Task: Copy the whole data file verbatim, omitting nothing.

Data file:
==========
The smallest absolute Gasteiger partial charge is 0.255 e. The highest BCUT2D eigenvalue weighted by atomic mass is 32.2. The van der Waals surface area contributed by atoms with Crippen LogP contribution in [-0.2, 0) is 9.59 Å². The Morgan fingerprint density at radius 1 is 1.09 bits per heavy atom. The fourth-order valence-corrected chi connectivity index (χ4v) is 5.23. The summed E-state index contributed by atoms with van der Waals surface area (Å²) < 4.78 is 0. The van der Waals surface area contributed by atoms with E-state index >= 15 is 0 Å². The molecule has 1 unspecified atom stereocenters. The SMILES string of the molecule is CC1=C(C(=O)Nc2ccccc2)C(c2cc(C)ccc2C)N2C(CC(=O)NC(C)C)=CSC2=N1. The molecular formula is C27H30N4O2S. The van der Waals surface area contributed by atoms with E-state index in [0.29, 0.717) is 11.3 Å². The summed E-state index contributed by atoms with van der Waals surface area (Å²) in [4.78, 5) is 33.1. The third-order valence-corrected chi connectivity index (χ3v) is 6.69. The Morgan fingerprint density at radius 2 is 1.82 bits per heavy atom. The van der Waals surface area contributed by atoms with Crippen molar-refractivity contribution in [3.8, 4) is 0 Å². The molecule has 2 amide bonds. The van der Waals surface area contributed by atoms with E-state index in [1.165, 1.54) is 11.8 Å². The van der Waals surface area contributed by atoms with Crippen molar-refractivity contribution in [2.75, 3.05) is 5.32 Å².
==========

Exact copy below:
The smallest absolute Gasteiger partial charge is 0.255 e. The highest BCUT2D eigenvalue weighted by atomic mass is 32.2. The van der Waals surface area contributed by atoms with Crippen LogP contribution in [-0.2, 0) is 9.59 Å². The Morgan fingerprint density at radius 1 is 1.09 bits per heavy atom. The fourth-order valence-corrected chi connectivity index (χ4v) is 5.23. The summed E-state index contributed by atoms with van der Waals surface area (Å²) < 4.78 is 0. The van der Waals surface area contributed by atoms with E-state index >= 15 is 0 Å². The molecule has 1 unspecified atom stereocenters. The SMILES string of the molecule is CC1=C(C(=O)Nc2ccccc2)C(c2cc(C)ccc2C)N2C(CC(=O)NC(C)C)=CSC2=N1. The molecular formula is C27H30N4O2S. The van der Waals surface area contributed by atoms with E-state index in [0.29, 0.717) is 11.3 Å². The summed E-state index contributed by atoms with van der Waals surface area (Å²) in [4.78, 5) is 33.1. The third-order valence-corrected chi connectivity index (χ3v) is 6.69. The Morgan fingerprint density at radius 2 is 1.82 bits per heavy atom. The van der Waals surface area contributed by atoms with Crippen molar-refractivity contribution in [3.8, 4) is 0 Å². The molecule has 2 amide bonds. The van der Waals surface area contributed by atoms with E-state index in [1.165, 1.54) is 11.8 Å². The van der Waals surface area contributed by atoms with Crippen molar-refractivity contribution in [2.75, 3.05) is 5.32 Å².